Solution 2: Re-create the Adobe Premiere Pro preferences and plug-in cache.
Get ready to press the Alt (Option) + Shift keys simultaneously. Launch Adobe Premiere Pro by clicking the application icon, and immediately press and hold the Alt (Option) + Shift keys. Continue to hold the Alt (Option) + Shift keys down until you see the Welcome Screen. Note: If the preferences have been reset successfully, the Recent Projects area of the welcome screen will be blank. (Holding Alt (Option) alone on launch will reset the preferences. Holding Shift alone will delete the plugin cache.)
Q: When I tried to open the exercise files for this course, the following message popped up.
"This project was last used with Mercury Playback Engine GPU Acceleration (CUDA), which is not available on this system. Mercury Playback Engine Software only will be used?"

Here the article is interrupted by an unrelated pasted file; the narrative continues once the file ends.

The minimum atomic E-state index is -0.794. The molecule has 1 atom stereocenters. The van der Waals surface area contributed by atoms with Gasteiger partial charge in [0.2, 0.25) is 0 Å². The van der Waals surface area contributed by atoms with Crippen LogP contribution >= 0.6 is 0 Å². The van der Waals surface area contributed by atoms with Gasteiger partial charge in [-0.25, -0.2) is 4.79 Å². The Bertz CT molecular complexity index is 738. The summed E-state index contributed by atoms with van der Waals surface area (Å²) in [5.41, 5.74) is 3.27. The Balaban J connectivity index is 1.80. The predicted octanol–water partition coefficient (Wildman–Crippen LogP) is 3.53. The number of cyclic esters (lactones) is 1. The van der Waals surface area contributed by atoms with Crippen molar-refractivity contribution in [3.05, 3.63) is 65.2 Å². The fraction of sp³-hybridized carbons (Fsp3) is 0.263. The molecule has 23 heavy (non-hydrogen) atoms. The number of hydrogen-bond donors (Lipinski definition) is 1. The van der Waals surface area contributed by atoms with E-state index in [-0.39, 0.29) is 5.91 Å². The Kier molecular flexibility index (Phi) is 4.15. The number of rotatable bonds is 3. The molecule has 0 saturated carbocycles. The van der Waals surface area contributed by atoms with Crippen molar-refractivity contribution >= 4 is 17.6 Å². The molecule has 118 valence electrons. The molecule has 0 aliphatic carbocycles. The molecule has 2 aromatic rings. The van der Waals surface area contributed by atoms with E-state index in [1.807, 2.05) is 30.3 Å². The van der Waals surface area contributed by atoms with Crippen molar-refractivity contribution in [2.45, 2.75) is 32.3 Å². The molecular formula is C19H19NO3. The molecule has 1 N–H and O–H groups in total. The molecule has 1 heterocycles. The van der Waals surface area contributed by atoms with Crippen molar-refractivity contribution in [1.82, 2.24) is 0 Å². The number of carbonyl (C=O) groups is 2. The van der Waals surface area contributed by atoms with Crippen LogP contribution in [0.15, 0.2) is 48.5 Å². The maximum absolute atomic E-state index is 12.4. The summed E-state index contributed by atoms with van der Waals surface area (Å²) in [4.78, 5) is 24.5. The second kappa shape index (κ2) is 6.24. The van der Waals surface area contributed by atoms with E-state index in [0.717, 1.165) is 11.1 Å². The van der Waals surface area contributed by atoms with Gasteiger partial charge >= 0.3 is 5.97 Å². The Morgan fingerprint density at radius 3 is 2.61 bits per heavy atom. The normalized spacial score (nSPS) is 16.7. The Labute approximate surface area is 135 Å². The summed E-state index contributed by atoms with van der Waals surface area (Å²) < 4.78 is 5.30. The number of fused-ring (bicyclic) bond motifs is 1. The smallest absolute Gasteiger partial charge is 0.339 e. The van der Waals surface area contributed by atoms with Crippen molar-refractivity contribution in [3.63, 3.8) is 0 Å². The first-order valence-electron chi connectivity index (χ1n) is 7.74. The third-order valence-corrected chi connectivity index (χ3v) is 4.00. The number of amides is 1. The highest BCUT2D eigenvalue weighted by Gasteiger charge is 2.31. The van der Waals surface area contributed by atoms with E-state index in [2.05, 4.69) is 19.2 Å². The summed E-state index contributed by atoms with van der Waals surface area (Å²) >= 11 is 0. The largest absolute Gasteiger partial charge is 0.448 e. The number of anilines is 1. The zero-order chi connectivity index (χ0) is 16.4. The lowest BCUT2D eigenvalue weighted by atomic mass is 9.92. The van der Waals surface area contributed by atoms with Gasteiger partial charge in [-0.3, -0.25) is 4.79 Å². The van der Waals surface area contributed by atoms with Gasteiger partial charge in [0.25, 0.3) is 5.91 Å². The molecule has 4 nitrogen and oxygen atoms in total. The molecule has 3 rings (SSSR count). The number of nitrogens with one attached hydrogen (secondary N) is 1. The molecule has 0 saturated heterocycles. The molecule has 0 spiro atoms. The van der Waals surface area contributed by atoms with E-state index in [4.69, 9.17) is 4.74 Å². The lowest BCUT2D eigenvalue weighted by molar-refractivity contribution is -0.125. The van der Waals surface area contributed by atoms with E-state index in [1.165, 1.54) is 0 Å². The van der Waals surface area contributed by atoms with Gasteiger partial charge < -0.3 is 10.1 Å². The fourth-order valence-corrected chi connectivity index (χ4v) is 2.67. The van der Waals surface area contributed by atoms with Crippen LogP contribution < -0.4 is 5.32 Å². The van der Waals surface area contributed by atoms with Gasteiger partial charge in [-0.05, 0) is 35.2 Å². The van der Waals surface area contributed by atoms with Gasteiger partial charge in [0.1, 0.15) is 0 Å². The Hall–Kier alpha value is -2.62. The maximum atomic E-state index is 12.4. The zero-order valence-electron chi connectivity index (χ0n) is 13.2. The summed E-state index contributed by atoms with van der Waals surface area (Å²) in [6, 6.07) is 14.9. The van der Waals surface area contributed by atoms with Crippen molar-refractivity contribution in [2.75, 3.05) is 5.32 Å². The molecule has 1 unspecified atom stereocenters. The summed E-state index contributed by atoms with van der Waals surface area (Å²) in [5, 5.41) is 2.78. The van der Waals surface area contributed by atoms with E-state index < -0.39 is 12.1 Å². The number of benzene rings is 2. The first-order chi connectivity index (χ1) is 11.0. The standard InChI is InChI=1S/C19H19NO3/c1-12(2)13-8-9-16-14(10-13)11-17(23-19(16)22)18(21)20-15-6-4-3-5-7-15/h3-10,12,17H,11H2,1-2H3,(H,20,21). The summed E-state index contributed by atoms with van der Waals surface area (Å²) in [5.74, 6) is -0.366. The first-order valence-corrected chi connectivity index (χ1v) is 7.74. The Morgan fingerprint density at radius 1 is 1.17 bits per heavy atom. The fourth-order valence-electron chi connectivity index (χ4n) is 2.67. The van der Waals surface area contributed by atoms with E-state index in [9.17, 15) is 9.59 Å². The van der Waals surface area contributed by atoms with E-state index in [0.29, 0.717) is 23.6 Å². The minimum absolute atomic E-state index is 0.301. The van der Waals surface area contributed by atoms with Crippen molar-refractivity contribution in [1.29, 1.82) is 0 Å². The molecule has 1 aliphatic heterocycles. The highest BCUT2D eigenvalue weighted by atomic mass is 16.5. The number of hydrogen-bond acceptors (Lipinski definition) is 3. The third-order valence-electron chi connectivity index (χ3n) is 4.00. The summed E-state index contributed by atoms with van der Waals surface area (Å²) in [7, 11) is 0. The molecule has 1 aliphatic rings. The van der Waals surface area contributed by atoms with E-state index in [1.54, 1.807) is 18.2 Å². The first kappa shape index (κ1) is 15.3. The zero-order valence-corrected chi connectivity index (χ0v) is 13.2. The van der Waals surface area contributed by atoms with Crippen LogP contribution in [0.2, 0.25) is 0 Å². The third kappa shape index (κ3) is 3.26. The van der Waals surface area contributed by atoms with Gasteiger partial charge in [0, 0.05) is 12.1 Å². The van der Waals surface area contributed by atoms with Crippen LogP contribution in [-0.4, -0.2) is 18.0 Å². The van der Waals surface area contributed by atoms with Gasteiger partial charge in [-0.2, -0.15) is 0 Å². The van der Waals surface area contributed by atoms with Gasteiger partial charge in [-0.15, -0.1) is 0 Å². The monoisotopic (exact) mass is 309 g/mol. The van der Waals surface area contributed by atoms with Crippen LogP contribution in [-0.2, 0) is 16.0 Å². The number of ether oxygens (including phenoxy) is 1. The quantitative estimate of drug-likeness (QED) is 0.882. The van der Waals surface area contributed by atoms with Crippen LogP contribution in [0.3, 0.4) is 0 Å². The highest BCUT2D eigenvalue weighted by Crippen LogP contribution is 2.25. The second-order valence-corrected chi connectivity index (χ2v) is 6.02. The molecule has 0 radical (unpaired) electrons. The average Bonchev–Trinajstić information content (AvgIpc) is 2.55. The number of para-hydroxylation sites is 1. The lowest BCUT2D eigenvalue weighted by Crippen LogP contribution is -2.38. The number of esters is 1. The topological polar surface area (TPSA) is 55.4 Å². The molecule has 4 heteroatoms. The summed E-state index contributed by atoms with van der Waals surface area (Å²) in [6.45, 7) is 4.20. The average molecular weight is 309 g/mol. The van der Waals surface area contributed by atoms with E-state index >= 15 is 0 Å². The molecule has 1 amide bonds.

What do I have to do to solve the issue?
Luckily, there is no issue. This is how Premiere Pro operates. "Mercury Playback Engine Software only will be used" is an indication that the machine that is being used does not have an approved/fast enough graphics card. However, all the files and media for this course will work just fine.
You can read more about the system requirements for Premiere Pro here and here